[30] Hovil, Lucy, Refugees, Conflict and the Search for Belonging, New York: Springer International, 2016, p. 156.

[31] Agamben, Giorgio, Homo Sacer. Sovereign Power and Bare Life, Stanford: Stanford University Press, 1998, p. 72.

[32] Owens, Patricia, “Reclaiming ‘Bare Life’?: Against Agamben on Refugees”, 23 International Relations 2009, pp. 567, 567.

[33] Michel Foucault uses the term “biopolitics” to describe the modern political system which directly  interferes into the biological life and subjugates it. More precisely, Foucault coined the term “biopolitics” in the first volume of his study: “History of Sexuality”. In this volume, he refers that the chain of events that took place during the 18th and 19th centuries resulted in the introduction of the biological existence of people into the political and legal spheres of the modern nation-state. As he states: “For millennia man remained what he was for Aristotle: a living being with the additional capacity for political existence; modern man is an animal whose politics calls his existence as a living being into question”. Foucault calls this characteristic of modern times type of politics, “biopolitics”. It is in his lectures series: “The Birth of Biopolitics” at the Collège de France where he connects biopolitics with the political rationality of the liberal and neoliberal forms of government. Foucault, Michel,  The History of Sexuality, vol.1: The Will to Knowledge, London: Penguin, 1978, p. 143, Foucault, Michel , The Birth of Biopolitics. Lectures at the Collège de France, 1978-79 (Michel Senellart, ed.), Basingstoke: Palgrave Macmillan, 2008, Rommetveit, Kjetil , “Bioethics, Biopower and the Post-Genomic Challenge” in: Ethics, Law and Society, vol. IV (Jennifer Gunning, Søren Holm, Ian Konway, eds.), Surrey, Burlington: Ashgate Publishing, 2009, p.  165, Blencowe, Claire, Biopolitical Experience: Foucault, Power and Positive Critique, Basingstoke: Palgrave Macmillan, 2012, p. 86.

[34] In opposition to Foucault, for whom biopolitics represent a relatively recent historical phenomenon, Agamben claims that this type of politics which is characterized by the inclusion of biological life (zoē) into political life, traces its roots back into antiquity. According to Agamben, sovereign power has always subjugated zoē, but it is only recently that the modern state made it evident, rendering zoē and bios, the human and the citizen into a zone of “irreducible indistinction”. The major activity of the sovereign power is the construction of a “biopolitical subject”, a subject that Agamben refers to as “bare life”. Bare life is not identified with zoē. Zoē is life which does not have any relation to law, whereas bare life is life that is excluded from law: “not an original state, but the condition of having been stripped of every legal quality”. Agamben (1998) op. cit. p. 9, DeCaroli, Steven, «Sacred» in: The Agamben Dictionary (Alex Murray, Jessica Whyte, eds.), Edinburgh: Edinburgh University Press, 2011, pp.169, 170.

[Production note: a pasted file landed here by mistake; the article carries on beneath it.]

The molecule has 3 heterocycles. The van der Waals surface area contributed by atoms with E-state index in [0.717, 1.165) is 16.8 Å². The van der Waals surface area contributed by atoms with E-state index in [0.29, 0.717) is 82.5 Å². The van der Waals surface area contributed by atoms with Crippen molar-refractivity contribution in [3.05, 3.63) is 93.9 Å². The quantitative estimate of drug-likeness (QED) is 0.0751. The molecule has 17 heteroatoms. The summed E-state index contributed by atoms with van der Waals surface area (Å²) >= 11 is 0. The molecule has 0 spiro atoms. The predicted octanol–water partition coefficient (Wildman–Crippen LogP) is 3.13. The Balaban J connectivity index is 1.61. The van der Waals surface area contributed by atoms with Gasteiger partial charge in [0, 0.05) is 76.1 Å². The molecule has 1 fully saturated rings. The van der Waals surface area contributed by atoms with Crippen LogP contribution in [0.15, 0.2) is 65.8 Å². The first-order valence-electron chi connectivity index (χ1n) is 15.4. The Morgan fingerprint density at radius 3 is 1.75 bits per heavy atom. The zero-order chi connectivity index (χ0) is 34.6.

[35] Agamben (1998) op. cit. p.134.

[36] Owens, Patricia, “Reclaiming ‘Bare Life’?: Against Agamben on Refugees”, 23 International Relations 2009, pp. 567, 578.

[37] Smyczyńska, Katarzyna, “ ‘We refugees’: (Un)othering in visual narratives on displacement”, 17 Nordic Journal of English Studies, 2018, pp. 217, 219.

[38] Introductory Note by the Office of the United Nations High Commissioner for Refugees to the 1951 Convention and the 1967 Protocol Relating to the Status of Refugees, pp. 3, 5. Available at: https://www.unhcr.org/3b66c2aa10 (Accessed: 19.11.2019).

[39] Harrell-Bond, Barbara E. – Voutira, Eftihia, “Anthropology and the Study of Refugees”, 8 Anthropology Today 1992, pp. 4, 7.

[40] Arendt, Hannah, “We Refugees” in: The Jewish Writings. Hannah Arendt (Jerome Kohn, Ron H. Feldman, eds.), New York: Schocken Books, 2007, pp. 264, 266.

[41] Mayer-Rieckh, Elisabeth, “ ‘Beyond Concrete and Steel’: Power Relations, and Gender: The Case of Vietnamese Women in the Detention Centers in Hong Kong”, Institute of Social Sciences, The Hague, 1993, p. 13.

[42] Bakewell, Oliver, “Research Beyond the Categories: The Importance of Policy Irrelevant Research into Forced Migration”, 21 Journal of Refugee Studies, 2008, pp. 432, 450, Polzer, Tara,  “Invisible Integration: How Bureaucratic, Academic and Social Categories Obscure Integrated Refugees”, 21 Journal of Refugee Studies, 2008, pp. 476, 477.

[43] Ballinger, Pamela, “Entangled or ‘Extruded’ Histories? Displacement, National Refugees, and Repatriation after the Second World War”, 25 Journal of Refugee Studies 2012, pp. 366, 379.


References